…But if Christ is in you, although the body is dead because of sin, the spirit is alive because of righteousness…the one who raised Christ from the dead will give life to your mortal bodies also through his sprit dwelling in you.
‘Master, the one that you love is ill.’  When Jesus heard this He said, ‘This illness is not to end in death.’…’I am the resurrection and the life, whoever believes in me, even if he dies, will live, and everyone who lives and believes in me will never die.’…And when he had said this He cried out in a loud voice, ‘Come out!’ and said, ‘Untie him and let him go.’
As thirsty and blind as we are, you’d think we’d be dead by now…but we’re not, are we?  We feel like it sometimes.  Walking around under the burden of our thirst and blindness…carrying with us all that we know in our heads about the living water that comes from the One who cured the blind man’s sight to show us He wants to give us the fullness of spiritual sight.  We may feel like we’re dead inside sometimes, but the One who calls us will not give up! 
The One who comes to quench every thirst of our hearts is pursuing us right now, in this very moment, and He isn’t going to quit.  The work of the water begun at our baptism is at work even today: it’s calling you, tugging at you, amplifying the voice of your conscience and thundering like Niagra Falls as it pursues you – patiently but persistently pursuing you so that you might drink more fully from the compassion and forgiveness and healing and eternally quenching font of love.
The One who gives us the healing salve of complete divinity mingled with perfect humanity and then sends us to so that our sight might be restored – sends us to wash in the pool of charity and service, in the pool of humble sacramental confession and the pool of discipline and obedience in the school of the Church – He is tugging at your heart even now, knocking gently but persistently to break through the stone rolled over the tomb of pride and shame and stubborn bondage to perceived comfort – and He won’t give up, doesn’t give up, all the way to the cross, to the altar where He comes even today to quench and heal and bring you back to life with His own body and blood that we break and trample with the death in us that tries to chase away the life He has come to give us.  But He doesn’t give up – isn’t giving up…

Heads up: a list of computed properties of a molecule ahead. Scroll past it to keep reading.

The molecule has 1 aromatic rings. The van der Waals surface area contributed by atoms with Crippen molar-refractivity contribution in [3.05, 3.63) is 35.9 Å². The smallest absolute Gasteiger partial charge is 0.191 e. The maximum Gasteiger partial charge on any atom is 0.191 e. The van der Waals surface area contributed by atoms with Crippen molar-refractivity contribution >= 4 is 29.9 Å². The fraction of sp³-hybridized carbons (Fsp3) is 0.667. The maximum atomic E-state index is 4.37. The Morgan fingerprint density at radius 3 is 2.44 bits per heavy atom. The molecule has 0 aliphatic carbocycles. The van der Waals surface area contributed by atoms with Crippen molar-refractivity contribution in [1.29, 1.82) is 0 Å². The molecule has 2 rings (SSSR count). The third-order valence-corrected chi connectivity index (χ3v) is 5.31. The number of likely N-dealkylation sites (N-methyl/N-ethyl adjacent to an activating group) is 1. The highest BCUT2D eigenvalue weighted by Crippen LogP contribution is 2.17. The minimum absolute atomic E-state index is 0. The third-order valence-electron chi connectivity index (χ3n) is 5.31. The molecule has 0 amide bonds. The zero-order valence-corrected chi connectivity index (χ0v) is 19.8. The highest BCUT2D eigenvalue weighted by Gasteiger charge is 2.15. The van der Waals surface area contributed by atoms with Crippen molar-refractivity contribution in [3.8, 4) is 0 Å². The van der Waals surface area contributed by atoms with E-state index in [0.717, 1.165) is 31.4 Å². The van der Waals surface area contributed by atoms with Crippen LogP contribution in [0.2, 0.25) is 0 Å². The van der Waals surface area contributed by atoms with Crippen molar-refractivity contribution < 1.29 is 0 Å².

…and He will win.  Oh brothers and sisters, He will win if we just let Him.  If we’ll just reach out to find Him there. 
The time is short, but it has not yet run out.  What thirst and blindness in your own life is the Lord Jesus working on today?  What new life does the Lord Jesus wish to bring forth in your life when we reach the Resurrection of Easter?  When we once again embrace the waters of our own baptism and revel in the light of the Easter Candle – the Light of Christ that chases away all our darkness and brings sight to our spiritual blindness?
Listen now…listen in the quiet of your heart…what invitation is Jesus speaking to you for these last days of Lent?  What illness is he speaking to you that He wishes to overcome with His own water, light and life?  Can you hear Him calling?  This illness is not to end in death.’…’I am the resurrection and the life…’  Can you hear Him calling to you, ‘Come out!...Untie him – untie her – and let her go – let him go!’  Come out into new life!!!

What invitation is Jesus speaking to you – and how will you respond?

Wednesday, March 9, 2016

Thirsty and Blind...

Lent 4th Sun Yr C (Scrutinies) 2016
Holy Spirit Parish/UK Newman Center

Thirsty and blind…